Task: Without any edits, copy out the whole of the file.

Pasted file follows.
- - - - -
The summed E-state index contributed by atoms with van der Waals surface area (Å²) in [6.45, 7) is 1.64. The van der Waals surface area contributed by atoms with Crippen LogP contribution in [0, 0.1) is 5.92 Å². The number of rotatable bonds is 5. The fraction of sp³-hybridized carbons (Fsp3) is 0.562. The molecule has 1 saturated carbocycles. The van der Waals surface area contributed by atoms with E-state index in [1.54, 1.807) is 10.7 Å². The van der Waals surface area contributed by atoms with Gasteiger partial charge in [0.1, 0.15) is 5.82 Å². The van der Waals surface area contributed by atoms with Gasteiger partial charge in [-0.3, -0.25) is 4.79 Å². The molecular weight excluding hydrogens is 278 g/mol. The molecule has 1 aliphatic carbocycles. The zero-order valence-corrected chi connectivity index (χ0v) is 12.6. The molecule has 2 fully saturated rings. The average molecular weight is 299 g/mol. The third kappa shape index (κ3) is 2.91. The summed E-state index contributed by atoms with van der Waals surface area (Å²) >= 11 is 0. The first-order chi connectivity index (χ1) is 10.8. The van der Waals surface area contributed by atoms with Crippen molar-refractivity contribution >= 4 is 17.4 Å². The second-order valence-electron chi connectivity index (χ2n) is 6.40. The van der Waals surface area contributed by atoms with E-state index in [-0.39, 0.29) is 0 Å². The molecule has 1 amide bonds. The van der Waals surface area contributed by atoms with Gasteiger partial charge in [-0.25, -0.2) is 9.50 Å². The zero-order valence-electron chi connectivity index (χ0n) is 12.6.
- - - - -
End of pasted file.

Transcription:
The summed E-state index contributed by atoms with van der Waals surface area (Å²) in [6.45, 7) is 1.64. The van der Waals surface area contributed by atoms with Crippen LogP contribution in [0, 0.1) is 5.92 Å². The number of rotatable bonds is 5. The fraction of sp³-hybridized carbons (Fsp3) is 0.562. The molecule has 1 saturated carbocycles. The van der Waals surface area contributed by atoms with E-state index in [1.54, 1.807) is 10.7 Å². The van der Waals surface area contributed by atoms with Gasteiger partial charge in [0.1, 0.15) is 5.82 Å². The van der Waals surface area contributed by atoms with Gasteiger partial charge in [-0.3, -0.25) is 4.79 Å². The molecular weight excluding hydrogens is 278 g/mol. The molecule has 1 aliphatic carbocycles. The zero-order valence-corrected chi connectivity index (χ0v) is 12.6. The molecule has 2 fully saturated rings. The average molecular weight is 299 g/mol. The third kappa shape index (κ3) is 2.91. The summed E-state index contributed by atoms with van der Waals surface area (Å²) >= 11 is 0. The first-order chi connectivity index (χ1) is 10.8. The van der Waals surface area contributed by atoms with Crippen molar-refractivity contribution >= 4 is 17.4 Å². The second-order valence-electron chi connectivity index (χ2n) is 6.40. The van der Waals surface area contributed by atoms with E-state index in [-0.39, 0.29) is 0 Å². The molecule has 1 amide bonds. The van der Waals surface area contributed by atoms with Gasteiger partial charge in [-0.25, -0.2) is 9.50 Å². The zero-order valence-electron chi connectivity index (χ0n) is 12.6.